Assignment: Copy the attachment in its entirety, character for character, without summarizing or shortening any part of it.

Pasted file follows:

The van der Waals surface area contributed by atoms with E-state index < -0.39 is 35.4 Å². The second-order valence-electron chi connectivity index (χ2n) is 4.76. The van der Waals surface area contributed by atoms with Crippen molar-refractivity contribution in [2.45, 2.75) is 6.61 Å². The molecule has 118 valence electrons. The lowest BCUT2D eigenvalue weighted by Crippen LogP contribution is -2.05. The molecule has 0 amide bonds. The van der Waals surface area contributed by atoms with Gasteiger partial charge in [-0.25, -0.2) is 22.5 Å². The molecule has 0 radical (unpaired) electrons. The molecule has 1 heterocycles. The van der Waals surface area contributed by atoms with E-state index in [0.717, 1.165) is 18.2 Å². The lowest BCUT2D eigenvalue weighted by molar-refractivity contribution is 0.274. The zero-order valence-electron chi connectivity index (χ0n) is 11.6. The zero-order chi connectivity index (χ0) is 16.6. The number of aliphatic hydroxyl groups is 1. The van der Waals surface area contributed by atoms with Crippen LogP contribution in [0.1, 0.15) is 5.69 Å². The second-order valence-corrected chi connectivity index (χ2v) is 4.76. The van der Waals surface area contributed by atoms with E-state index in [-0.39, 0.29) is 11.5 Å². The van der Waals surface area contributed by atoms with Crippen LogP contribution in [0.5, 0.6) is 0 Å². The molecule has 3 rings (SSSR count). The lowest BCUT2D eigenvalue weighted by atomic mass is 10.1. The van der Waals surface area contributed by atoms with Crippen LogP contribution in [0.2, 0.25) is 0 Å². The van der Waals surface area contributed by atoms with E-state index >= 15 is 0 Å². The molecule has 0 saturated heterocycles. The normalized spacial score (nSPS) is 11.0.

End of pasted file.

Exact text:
The van der Waals surface area contributed by atoms with E-state index < -0.39 is 35.4 Å². The second-order valence-electron chi connectivity index (χ2n) is 4.76. The van der Waals surface area contributed by atoms with Crippen molar-refractivity contribution in [2.45, 2.75) is 6.61 Å². The molecule has 118 valence electrons. The lowest BCUT2D eigenvalue weighted by Crippen LogP contribution is -2.05. The molecule has 0 amide bonds. The van der Waals surface area contributed by atoms with Gasteiger partial charge in [-0.25, -0.2) is 22.5 Å². The molecule has 0 radical (unpaired) electrons. The molecule has 1 heterocycles. The van der Waals surface area contributed by atoms with E-state index in [0.717, 1.165) is 18.2 Å². The lowest BCUT2D eigenvalue weighted by molar-refractivity contribution is 0.274. The zero-order valence-electron chi connectivity index (χ0n) is 11.6. The zero-order chi connectivity index (χ0) is 16.6. The number of aliphatic hydroxyl groups is 1. The van der Waals surface area contributed by atoms with Crippen LogP contribution in [0.1, 0.15) is 5.69 Å². The second-order valence-corrected chi connectivity index (χ2v) is 4.76. The van der Waals surface area contributed by atoms with E-state index in [-0.39, 0.29) is 11.5 Å². The van der Waals surface area contributed by atoms with Crippen LogP contribution in [0.5, 0.6) is 0 Å². The molecule has 3 rings (SSSR count). The lowest BCUT2D eigenvalue weighted by atomic mass is 10.1. The van der Waals surface area contributed by atoms with Crippen LogP contribution in [0.2, 0.25) is 0 Å². The van der Waals surface area contributed by atoms with E-state index >= 15 is 0 Å². The molecule has 0 saturated heterocycles. The normalized spacial score (nSPS) is 11.0.